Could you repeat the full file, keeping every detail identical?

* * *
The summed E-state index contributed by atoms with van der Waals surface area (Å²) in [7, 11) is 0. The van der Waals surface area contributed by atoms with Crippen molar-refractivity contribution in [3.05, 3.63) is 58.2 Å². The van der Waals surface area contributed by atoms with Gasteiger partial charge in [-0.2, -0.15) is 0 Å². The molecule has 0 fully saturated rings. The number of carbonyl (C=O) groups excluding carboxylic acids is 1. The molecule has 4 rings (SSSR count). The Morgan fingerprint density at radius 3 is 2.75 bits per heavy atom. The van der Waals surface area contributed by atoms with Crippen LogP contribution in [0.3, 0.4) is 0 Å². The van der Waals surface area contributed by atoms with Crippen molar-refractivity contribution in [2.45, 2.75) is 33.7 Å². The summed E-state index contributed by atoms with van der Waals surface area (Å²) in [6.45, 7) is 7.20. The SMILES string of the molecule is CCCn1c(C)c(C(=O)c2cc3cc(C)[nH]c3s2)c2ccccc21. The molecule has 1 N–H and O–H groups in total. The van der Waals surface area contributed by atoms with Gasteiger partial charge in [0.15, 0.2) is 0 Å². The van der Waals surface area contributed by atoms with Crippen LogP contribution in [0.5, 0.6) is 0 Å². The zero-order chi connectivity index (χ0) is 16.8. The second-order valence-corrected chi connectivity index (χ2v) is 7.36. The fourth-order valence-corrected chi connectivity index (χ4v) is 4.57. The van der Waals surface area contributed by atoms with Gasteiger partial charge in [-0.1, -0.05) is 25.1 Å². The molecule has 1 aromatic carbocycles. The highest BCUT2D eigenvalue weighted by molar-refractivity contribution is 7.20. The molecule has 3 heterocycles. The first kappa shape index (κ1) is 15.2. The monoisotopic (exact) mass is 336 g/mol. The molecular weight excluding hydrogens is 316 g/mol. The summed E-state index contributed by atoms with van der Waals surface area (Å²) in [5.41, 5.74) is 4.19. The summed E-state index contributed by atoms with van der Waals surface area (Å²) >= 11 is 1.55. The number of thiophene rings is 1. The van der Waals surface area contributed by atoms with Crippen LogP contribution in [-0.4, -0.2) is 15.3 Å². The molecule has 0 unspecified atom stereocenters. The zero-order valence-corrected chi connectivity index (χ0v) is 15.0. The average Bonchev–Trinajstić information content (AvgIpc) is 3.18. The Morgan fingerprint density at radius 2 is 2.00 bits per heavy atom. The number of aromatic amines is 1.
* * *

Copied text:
The summed E-state index contributed by atoms with van der Waals surface area (Å²) in [7, 11) is 0. The van der Waals surface area contributed by atoms with Crippen molar-refractivity contribution in [3.05, 3.63) is 58.2 Å². The van der Waals surface area contributed by atoms with Gasteiger partial charge in [-0.2, -0.15) is 0 Å². The molecule has 0 fully saturated rings. The number of carbonyl (C=O) groups excluding carboxylic acids is 1. The molecule has 4 rings (SSSR count). The Morgan fingerprint density at radius 3 is 2.75 bits per heavy atom. The van der Waals surface area contributed by atoms with Crippen LogP contribution in [0.3, 0.4) is 0 Å². The van der Waals surface area contributed by atoms with Crippen molar-refractivity contribution in [2.45, 2.75) is 33.7 Å². The summed E-state index contributed by atoms with van der Waals surface area (Å²) in [6.45, 7) is 7.20. The SMILES string of the molecule is CCCn1c(C)c(C(=O)c2cc3cc(C)[nH]c3s2)c2ccccc21. The molecule has 1 N–H and O–H groups in total. The van der Waals surface area contributed by atoms with Gasteiger partial charge in [0.15, 0.2) is 0 Å². The van der Waals surface area contributed by atoms with Crippen LogP contribution in [0.5, 0.6) is 0 Å². The zero-order chi connectivity index (χ0) is 16.8. The second-order valence-corrected chi connectivity index (χ2v) is 7.36. The fourth-order valence-corrected chi connectivity index (χ4v) is 4.57. The van der Waals surface area contributed by atoms with Gasteiger partial charge in [-0.1, -0.05) is 25.1 Å². The molecule has 1 aromatic carbocycles. The highest BCUT2D eigenvalue weighted by molar-refractivity contribution is 7.20. The molecule has 3 heterocycles. The first kappa shape index (κ1) is 15.2. The monoisotopic (exact) mass is 336 g/mol. The molecular weight excluding hydrogens is 316 g/mol. The summed E-state index contributed by atoms with van der Waals surface area (Å²) in [5.41, 5.74) is 4.19. The summed E-state index contributed by atoms with van der Waals surface area (Å²) >= 11 is 1.55. The number of thiophene rings is 1. The van der Waals surface area contributed by atoms with Crippen LogP contribution in [-0.4, -0.2) is 15.3 Å². The molecule has 0 unspecified atom stereocenters. The zero-order valence-corrected chi connectivity index (χ0v) is 15.0. The average Bonchev–Trinajstić information content (AvgIpc) is 3.18. The Morgan fingerprint density at radius 2 is 2.00 bits per heavy atom. The number of aromatic amines is 1.